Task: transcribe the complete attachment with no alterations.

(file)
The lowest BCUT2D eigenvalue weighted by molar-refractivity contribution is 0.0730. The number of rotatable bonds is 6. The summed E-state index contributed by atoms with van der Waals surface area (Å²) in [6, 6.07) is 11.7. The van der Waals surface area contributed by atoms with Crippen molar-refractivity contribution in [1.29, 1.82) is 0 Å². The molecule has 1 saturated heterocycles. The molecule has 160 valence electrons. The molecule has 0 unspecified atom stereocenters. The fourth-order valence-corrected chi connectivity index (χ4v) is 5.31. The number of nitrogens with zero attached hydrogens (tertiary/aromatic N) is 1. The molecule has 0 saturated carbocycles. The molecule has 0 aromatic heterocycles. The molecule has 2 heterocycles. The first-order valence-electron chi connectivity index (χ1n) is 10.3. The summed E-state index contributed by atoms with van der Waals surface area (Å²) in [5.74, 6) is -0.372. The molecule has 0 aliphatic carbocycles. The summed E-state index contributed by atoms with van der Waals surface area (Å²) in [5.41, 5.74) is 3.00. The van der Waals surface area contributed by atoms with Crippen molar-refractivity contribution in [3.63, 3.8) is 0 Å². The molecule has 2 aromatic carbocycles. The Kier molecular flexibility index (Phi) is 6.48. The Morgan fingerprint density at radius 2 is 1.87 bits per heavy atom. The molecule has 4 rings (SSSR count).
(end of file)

The lowest BCUT2D eigenvalue weighted by molar-refractivity contribution is 0.0730. The number of rotatable bonds is 6. The summed E-state index contributed by atoms with van der Waals surface area (Å²) in [6, 6.07) is 11.7. The van der Waals surface area contributed by atoms with Crippen molar-refractivity contribution in [1.29, 1.82) is 0 Å². The molecule has 1 saturated heterocycles. The molecule has 160 valence electrons. The molecule has 0 unspecified atom stereocenters. The fourth-order valence-corrected chi connectivity index (χ4v) is 5.31. The number of nitrogens with zero attached hydrogens (tertiary/aromatic N) is 1. The molecule has 0 saturated carbocycles. The molecule has 0 aromatic heterocycles. The molecule has 2 heterocycles. The first-order valence-electron chi connectivity index (χ1n) is 10.3. The summed E-state index contributed by atoms with van der Waals surface area (Å²) in [5.74, 6) is -0.372. The molecule has 0 aliphatic carbocycles. The summed E-state index contributed by atoms with van der Waals surface area (Å²) in [5.41, 5.74) is 3.00. The van der Waals surface area contributed by atoms with Crippen molar-refractivity contribution in [3.63, 3.8) is 0 Å². The molecule has 2 aromatic carbocycles. The Kier molecular flexibility index (Phi) is 6.48. The Morgan fingerprint density at radius 2 is 1.87 bits per heavy atom. The molecule has 4 rings (SSSR count).